Problem hosting a LAN game in Unreal Tournament?

Just installed the classic UT from Steam and discovered that LAN gaming doesn’t work. When you try and host a game you get;
Your network configuration may not be compatible with
hosting matches. Please check your router’s manual for
instructions on setting up “Port forwarding” or a “DMZ

The easiest way around this is to get the Host to write down their IP address. Then they should start a LAN game as normal, ignore the dumb error message. Then the other players start UT open the console (F10) and type; open {Host IP Address}

NB if you the client gets an error complaining that they don’t have Steam Authentication then they should close UT, go to Task Manager and kill any Steam processes and try again.

I checked, it is almost 2016 and we’re having to do this :s

ATI Catalyst Center always crashing

I admit that one of the criteria of buying a laptop was that is must have a dedicated graphics card because I’m do like to play a bit of Left 4 Dead. Unfortunately for me I chose one with a combo of Intel 4000 and Radeon which dynamically switches depending upon the application executed. I say unfortunately because it doesn’t work with Left 4 Dead. In my attempts to force it to work I created an Application Profile in ATI Catalyst Center (CC). Having second thoughts I decided to delete the project…BANG. CC crashed. Restarted app, rebooted, re-installed…crash, crash, crash. The solution was to into you user profile /AppData/Local/ATI/ACE and rename ACE to ACEold (or something). Happy CC again. No idea what the exact issue is, but it did the trick. I hope this helps prevent anyone else losing an hour to head-scratching.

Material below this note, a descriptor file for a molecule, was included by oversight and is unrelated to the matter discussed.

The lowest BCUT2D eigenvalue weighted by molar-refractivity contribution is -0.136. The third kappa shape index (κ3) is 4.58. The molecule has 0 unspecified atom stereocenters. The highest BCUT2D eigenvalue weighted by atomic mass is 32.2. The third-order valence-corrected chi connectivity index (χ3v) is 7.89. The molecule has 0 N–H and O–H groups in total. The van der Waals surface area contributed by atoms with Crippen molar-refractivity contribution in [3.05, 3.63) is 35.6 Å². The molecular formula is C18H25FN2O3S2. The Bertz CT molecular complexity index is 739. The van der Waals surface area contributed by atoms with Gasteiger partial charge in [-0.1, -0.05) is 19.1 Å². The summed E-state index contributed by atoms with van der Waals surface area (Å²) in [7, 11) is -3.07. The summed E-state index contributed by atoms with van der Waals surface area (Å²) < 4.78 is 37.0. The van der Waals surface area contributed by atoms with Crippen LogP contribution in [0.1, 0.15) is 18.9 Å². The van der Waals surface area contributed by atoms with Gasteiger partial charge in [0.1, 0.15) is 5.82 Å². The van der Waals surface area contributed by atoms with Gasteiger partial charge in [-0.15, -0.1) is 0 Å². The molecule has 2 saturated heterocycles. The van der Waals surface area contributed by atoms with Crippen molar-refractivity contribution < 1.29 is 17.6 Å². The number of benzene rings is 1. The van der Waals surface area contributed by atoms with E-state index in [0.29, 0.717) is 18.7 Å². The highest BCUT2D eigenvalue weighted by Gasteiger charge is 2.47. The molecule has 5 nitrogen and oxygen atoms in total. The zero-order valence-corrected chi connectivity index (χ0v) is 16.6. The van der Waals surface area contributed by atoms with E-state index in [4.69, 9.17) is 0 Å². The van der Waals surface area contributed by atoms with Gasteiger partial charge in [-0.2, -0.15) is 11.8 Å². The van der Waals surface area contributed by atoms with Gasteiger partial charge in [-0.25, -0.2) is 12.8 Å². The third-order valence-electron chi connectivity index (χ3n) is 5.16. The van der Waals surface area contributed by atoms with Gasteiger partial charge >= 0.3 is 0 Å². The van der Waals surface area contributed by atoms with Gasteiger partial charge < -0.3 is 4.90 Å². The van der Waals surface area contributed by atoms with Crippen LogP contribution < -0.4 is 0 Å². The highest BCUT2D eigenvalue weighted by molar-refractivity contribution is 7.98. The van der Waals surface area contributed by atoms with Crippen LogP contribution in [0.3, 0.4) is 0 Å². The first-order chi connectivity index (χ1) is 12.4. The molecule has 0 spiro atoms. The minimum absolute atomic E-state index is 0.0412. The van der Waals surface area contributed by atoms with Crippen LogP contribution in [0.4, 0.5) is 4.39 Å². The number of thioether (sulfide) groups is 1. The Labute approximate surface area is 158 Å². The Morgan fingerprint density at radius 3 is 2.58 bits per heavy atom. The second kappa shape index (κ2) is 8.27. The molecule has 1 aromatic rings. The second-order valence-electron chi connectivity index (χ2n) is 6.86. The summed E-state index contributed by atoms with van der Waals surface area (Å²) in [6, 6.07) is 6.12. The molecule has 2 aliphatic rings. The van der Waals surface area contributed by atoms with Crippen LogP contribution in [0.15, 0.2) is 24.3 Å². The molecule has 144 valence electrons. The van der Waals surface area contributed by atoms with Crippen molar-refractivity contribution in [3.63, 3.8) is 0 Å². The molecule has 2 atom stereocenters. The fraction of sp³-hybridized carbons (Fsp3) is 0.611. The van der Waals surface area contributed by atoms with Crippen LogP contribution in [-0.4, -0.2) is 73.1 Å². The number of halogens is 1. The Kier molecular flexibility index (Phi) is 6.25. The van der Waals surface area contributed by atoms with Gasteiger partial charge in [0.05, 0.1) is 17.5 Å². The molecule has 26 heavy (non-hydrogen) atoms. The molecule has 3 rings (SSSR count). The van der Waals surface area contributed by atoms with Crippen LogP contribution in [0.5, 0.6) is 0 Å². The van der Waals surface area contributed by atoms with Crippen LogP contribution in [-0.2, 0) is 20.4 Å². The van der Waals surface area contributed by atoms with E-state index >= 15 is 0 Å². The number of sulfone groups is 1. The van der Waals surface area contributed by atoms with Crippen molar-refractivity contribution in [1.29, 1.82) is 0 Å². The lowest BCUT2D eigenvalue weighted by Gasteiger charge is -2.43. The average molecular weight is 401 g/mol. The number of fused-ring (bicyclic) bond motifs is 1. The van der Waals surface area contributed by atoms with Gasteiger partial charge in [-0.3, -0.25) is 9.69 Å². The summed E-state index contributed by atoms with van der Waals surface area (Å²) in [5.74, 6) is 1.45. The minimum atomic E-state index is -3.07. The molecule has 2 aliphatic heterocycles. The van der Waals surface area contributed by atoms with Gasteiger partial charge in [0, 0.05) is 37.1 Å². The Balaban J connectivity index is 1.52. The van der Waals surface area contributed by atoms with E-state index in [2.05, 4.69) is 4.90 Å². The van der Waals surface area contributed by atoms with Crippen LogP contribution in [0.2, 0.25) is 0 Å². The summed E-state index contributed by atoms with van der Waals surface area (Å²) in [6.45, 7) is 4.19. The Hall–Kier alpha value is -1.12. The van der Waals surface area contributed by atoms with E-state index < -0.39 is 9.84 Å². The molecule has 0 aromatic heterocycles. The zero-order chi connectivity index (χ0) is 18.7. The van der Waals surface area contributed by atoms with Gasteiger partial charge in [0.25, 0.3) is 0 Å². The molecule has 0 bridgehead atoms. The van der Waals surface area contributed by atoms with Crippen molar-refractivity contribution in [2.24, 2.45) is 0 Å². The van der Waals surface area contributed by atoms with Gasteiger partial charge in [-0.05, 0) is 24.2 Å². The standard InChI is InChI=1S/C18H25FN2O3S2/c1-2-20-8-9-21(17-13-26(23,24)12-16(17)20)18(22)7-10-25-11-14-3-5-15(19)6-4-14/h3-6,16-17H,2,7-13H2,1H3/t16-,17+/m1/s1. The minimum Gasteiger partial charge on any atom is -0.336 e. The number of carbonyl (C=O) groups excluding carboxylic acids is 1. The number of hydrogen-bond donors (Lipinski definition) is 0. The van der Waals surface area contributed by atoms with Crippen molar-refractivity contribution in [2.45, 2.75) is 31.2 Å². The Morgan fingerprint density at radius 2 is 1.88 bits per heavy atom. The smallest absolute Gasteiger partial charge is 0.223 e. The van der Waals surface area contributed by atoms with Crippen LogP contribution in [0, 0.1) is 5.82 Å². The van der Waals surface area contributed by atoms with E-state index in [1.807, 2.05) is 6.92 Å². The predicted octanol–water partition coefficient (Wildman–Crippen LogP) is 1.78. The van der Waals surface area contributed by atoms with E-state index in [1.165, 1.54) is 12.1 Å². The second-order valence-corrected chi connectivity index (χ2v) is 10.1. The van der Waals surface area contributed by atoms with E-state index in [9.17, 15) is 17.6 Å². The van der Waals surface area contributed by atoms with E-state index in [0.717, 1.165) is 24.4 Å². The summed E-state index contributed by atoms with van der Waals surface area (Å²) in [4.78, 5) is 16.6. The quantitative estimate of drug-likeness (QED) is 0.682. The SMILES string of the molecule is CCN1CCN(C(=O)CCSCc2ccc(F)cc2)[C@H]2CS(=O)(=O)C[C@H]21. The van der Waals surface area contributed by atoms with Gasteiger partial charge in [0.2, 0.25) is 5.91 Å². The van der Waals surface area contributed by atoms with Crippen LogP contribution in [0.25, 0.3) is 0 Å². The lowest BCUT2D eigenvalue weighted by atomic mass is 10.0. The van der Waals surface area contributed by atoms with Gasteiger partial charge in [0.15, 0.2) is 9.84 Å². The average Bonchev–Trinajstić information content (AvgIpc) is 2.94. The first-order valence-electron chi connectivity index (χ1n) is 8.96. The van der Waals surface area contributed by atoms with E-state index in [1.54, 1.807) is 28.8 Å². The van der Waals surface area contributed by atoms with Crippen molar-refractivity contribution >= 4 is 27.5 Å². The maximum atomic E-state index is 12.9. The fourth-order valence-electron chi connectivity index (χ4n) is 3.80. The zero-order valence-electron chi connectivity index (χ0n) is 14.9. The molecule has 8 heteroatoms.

Understanding the various names and user ids used by Steam

Recently I published an iPhone/iTouch/iPad application (sTeam Achievements) for those people who play games via the popular Steam service. The application relies on the user making their achievements public and knowing how to sign-in using either their ‘Custom URL or Steam ID’. However, Steam uses a number of names to represent the user and several of my application’s customers have struggled to properly connect. So I thought I would attempt to explain what these details are.


1. Sign into Steam

Open your favourite browser and go to


This is your Steam Username, typically no-one else will see this name, it’s private to you. This is NOT required by sTeam Achievements. Login.

2. Edit your profile


Locate the Actions section and select ‘Edit my Profile’


Now we’ve arrived at the page that best explains the majority of the names available in Steam;

  • Steam ID – one important detail missing from this screen is your Steam ID. It’s a long number that is prone to mis-typing. If you’ve only got a Steam ID then look at the URL showing your profile, if you’ve not entered any other names then you’ll see the long number in the URL. NB sTeam Achievements allows to just use the Steam ID, however in v1.0.0 there is a bug that prevents you getting further than the game list, either wait for v1.0.1 or carry on reading
  • Profile Name – This is the name that will be used when you’re playing games. Other Steam Users will see this name in-game or when searching for you as a friend. Although sTeam Achievements will use this name it is NOT the name you enter on the settings screen
  • Customer URL – this is the name that will be placed into the URL when you next sign-in to the Steam site. It’s a URL friendly alias for you. This IS the name you enter into sTeam Achievements

3. Make your achievements public

The last step for allowing access to your details from sTeam Achievements is to make your achievements publically available.


So hopefully you now have enough details to make use of sTeam Achievements. It’s also worth pointing out that if you want to create a team with your friends then they’ll have to configure their profile using the same steps.

Hope this helps, happy gaming.

Completed Unreal Tournament 3 (2007)